Court Calls For School Hiring Plan
A two-and-one-half year dispute over affirmative action hiring in Cambridge schools may be winding toward conclusion, as a U.S. District Court judge last week ordered the School Committee to draft a specific written procedure for appointing administrators by March 2.
Judge Joseph Tauro ended a hearing on the committee's hiring of James Coady as master on the Morse School after learning that the process followed was not specified in any written document.
Coady's appointment in November spared complaints by minority parents, teachers and students that an agreement reached in September, which required that three out of four new teachers and administrators be members of minority groups, had been violated Coady, Currently acting master at the Morse School, is white, while the runner-up for the position is Black.
The controversy arose because the September agreement presents goals for affirmative action, but no specific guidelines for the hiring process.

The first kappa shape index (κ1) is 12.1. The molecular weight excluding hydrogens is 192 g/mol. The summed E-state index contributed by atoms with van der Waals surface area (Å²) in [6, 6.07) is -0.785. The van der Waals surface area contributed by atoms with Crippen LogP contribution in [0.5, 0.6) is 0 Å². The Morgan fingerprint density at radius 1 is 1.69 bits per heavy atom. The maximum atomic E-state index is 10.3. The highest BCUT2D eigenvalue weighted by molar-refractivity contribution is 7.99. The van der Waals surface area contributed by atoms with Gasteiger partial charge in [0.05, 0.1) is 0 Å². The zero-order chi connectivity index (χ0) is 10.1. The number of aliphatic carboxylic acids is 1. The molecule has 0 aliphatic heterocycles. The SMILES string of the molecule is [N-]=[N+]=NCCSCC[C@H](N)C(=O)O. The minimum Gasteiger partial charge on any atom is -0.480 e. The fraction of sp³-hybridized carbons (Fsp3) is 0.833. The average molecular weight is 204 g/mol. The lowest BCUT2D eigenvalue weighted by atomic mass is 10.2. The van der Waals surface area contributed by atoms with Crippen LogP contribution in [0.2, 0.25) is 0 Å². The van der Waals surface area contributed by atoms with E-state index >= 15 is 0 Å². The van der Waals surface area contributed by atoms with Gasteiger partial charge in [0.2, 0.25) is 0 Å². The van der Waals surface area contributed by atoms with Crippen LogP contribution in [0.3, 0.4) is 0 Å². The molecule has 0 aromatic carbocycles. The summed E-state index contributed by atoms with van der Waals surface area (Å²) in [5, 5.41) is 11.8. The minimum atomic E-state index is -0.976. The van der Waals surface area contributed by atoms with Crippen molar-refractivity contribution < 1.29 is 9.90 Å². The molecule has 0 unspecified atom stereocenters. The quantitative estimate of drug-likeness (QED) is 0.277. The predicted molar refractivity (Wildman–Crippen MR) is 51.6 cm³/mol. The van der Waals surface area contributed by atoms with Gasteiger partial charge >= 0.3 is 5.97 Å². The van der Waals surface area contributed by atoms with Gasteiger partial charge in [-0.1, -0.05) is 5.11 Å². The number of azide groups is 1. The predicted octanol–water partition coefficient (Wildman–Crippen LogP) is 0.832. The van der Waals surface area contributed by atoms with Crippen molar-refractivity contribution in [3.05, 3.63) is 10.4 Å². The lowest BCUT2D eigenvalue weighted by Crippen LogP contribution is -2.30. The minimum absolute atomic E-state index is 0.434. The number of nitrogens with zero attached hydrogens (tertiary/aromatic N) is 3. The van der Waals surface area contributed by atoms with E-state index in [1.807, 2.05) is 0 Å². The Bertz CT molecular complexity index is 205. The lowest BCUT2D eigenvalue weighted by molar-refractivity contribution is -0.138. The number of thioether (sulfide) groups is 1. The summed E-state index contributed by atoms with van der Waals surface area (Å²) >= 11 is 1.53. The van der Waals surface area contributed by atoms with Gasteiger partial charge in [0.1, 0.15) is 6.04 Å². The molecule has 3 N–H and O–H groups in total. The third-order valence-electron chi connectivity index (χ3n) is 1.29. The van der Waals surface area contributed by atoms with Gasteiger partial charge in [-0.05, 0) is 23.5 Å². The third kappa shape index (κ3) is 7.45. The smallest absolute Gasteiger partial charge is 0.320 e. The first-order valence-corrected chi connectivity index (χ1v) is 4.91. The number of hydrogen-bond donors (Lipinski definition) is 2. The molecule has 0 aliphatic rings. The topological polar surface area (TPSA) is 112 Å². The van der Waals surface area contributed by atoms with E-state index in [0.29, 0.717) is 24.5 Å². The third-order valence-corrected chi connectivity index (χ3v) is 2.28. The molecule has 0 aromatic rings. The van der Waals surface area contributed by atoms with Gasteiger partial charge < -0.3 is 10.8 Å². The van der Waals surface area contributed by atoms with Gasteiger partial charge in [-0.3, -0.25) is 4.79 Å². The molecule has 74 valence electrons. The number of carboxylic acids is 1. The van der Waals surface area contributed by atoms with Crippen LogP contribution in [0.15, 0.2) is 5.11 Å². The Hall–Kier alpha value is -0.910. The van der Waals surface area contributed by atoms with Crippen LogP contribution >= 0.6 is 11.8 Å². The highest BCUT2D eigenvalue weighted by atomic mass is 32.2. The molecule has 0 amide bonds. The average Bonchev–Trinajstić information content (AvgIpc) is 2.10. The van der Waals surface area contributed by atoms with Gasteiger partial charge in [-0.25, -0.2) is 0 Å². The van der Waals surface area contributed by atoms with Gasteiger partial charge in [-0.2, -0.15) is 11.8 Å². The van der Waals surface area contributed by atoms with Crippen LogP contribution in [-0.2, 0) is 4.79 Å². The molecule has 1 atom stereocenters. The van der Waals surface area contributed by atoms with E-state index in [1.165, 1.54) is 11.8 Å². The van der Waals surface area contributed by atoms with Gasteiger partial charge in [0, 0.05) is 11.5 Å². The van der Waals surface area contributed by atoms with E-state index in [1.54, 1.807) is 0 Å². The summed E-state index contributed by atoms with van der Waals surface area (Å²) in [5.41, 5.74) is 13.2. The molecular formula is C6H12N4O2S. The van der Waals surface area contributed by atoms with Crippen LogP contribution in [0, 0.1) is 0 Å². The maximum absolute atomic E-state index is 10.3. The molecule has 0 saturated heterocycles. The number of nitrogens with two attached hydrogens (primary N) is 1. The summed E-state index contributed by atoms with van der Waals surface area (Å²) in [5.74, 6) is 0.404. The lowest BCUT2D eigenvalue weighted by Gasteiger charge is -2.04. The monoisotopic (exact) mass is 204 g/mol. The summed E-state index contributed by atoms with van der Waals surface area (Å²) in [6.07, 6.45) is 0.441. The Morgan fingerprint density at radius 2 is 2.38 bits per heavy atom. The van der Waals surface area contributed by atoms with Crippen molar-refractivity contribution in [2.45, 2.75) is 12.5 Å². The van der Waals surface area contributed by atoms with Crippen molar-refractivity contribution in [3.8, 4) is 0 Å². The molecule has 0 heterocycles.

The School Department's affirmative action coordinator resigned her position in protest of the Morse School appointment.
In court in November. Tauro issued a temporary injunction that barred the committee from making Coady's appointment final. Once a written procedure has been approved by Tauro, the School Department will advertise the opening for the Morse position again.
Tauro's order did not find that the School Committee had in any way violated their agreement in the appointment of Coady. "He just felt that the procedure should be spelled out," said Stephen Deutsch, the city's attorney.
According to Burt Giroux, director of public information for the School Department, the new hiring process will try to increase community participation in the selection of teachers and administrators. "It'll be a whole new process and all the options are open." he explained.
Twelve percent of current Cambridge teachers and administrators are members of minority groups, Deutsch said Friday. The School Committee is "shooting for 25 percent, a very ambitious goal," Deutsch added.
Until the goal of 25 percent is met, Cambridge Teachers' Association President Roland La Chance said, the School Committee has also agreed not to lay off any minority staff should budgetary cutbacks become necessary.